By Micha Green,
AFRO D.C. and Digital Editor,

Wife, mother, education advocate, former Director of the D.C. Office of Community Affairs and now Ward 5 Council candidate Faith Gibson Hubbard said her wealth of experiences doing things outside of the spotlight makes her the perfect candidate to dutifully and selflessly serve her hopeful constituents. 

“I’ve already been serving the people of Ward 5, through all of the roles that I have done.  And I wasn’t an elected official.  I started off serving the people of Ward 5 from a much more grassroots, civic way, with the Ward 5 Council on Education, and that was the first thing I did 12 years ago.  When my husband and I bought our home here and made Ward 5 our forever home, I decided to get involved and serve our community and I’ve been serving my neighbors in Ward 5 even when the spotlight wasn’t on my work,” Gibson Hubbard said in an AFRO Live interview. “I think that is something that absolutely sets me apart from my colleagues.  It’s not about this moment, but it’s about the track record and what I’ve been doing over time. So the roles that I have had, both twenty years ago starting as an educator in a middle school classroom, up until being in the Mayor’s Office as the Director of the Office of Community Affairs, it’s bringing resources to our community and to our families in ways that they need.”

“I am a Ward 5 resident, this is my forever home, and so I am bringing services to my neighbors and removing barriers for my neighbors in ways that I would want people to remove them for me,” the Council candidate continued passionately.  

The Council hopeful currently serves as a founding Board member of Ujima, Inc. as part of the National Center on Violence Against Women in the Black Community and has made advoating for others a major part of her career. Gibson Hubbard’s track record in serving the District of Columbia has included from classrooms to Mayoral Offices, and in each position she has had to be a strong, effective leader.  As Director of the Office of Community Affairs, Gibson Hubbard was responsible for overseeing 13 Mayoral agencies and she helped develop the “Thrive by Five D.C.” program, which helped lay the groundwork for Strong Families, Strong Future D.C. Through Strong Families, Strong Future, $1.5 million has been allocated to strengthen communities by such efforts as providing $900 direct cash payments monthly to 132 low-income new parents and pregnant women in the District’s Wards 5, 7 and 8.

“In 2019, I was appointed to be the first Executive Director of Thrive by Five D.C., and that was really heart and passion work for me, because I am also the mom of two. While I have accomplished many things, my most important accomplishments are being Emerson and Colton’s mom and that work of Thrive by Five D.C. was focused on maternal health and early learning and development, and we know in order for families to be strong families and have strong futures, we have to give them the best start,” Gibson Hubbard said, before further unpacking her own challenges in mothering newborns.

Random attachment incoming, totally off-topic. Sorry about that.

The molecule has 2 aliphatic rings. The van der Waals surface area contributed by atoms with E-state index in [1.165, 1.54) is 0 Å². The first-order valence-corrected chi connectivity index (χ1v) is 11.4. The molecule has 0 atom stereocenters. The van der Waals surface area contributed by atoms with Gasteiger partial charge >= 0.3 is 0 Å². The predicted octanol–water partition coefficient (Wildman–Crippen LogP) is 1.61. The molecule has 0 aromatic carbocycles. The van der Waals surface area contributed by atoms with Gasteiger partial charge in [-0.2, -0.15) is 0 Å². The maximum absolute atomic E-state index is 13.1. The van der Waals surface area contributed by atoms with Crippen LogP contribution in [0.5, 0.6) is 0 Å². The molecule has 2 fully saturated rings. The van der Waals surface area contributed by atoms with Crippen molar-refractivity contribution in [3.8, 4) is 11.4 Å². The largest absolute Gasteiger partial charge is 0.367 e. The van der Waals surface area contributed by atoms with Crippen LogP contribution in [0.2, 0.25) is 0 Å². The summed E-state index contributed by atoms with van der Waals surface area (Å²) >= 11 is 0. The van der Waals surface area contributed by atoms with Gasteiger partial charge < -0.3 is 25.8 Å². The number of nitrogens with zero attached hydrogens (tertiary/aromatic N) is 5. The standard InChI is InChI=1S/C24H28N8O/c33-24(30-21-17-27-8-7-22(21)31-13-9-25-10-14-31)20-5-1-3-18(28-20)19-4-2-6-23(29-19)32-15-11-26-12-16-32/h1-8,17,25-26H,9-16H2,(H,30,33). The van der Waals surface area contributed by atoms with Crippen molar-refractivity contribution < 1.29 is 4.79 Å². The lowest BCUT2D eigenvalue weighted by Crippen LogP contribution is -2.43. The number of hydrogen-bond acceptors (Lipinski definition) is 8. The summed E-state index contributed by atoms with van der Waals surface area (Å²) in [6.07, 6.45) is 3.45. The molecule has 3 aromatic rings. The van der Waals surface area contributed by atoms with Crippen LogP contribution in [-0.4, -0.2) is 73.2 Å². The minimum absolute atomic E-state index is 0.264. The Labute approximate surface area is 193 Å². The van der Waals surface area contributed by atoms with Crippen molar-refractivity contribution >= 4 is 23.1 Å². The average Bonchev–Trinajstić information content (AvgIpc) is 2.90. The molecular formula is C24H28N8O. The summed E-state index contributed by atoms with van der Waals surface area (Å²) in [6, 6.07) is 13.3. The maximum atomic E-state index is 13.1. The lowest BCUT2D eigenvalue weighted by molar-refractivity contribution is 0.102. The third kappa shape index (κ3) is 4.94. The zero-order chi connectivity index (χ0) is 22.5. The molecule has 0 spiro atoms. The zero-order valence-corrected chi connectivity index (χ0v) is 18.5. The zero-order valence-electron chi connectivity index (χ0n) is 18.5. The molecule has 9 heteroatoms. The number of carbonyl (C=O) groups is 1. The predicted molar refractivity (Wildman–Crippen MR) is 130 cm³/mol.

Council candidate Faith Gibson Hubbard with D.C. Editor Micha Green on AFRO Live. (Screenshot)

“So that work was really powerful for me because it was therapeutic, it allowed me to recover from the traumas that I had experienced in my birthing journey, particularly with my daughter, who just turned four last week and my son, who is eight, but it’s not easy having children. Even when you have the resources that you need, even when you have the type of employment that you need, it’s not easy bringing new love and life into your life,” she emphasized.

“And so that work that started in 2019, around focusing on maternal health, around really lifting up the issues that Black women and Black birthing persons are dealing with, not just in the District of Columbia, but just in general, was really important to me.  So, so much of what you see now in Strong Families, Strong Futures, came out of the work of Thrive by Five. The work of the Maternal and Infant Health Summit and hearing from families here in the District and providers about- what do families need?  When my husband and I had our son eight years ago, there was no instruction manual that came and there were also no additional payments that came for the things that my son would need. Yes, I could breastfeed him, but there was still an increased cost in resources, diapers, formula, food, just supports that you need as a family- strollers and car seats, and all these different things. And so the work of Thrive by Five is what made Strong Families, Strong Futures possible. And that additional $900 a month is going to mean everything to families, because you have no idea what to expect when expecting- literally you don’t- and not only on your mental health, but also the things that you can provide within your home,” Gibson Hubbard explained of the new program, administered by Martha’s Table.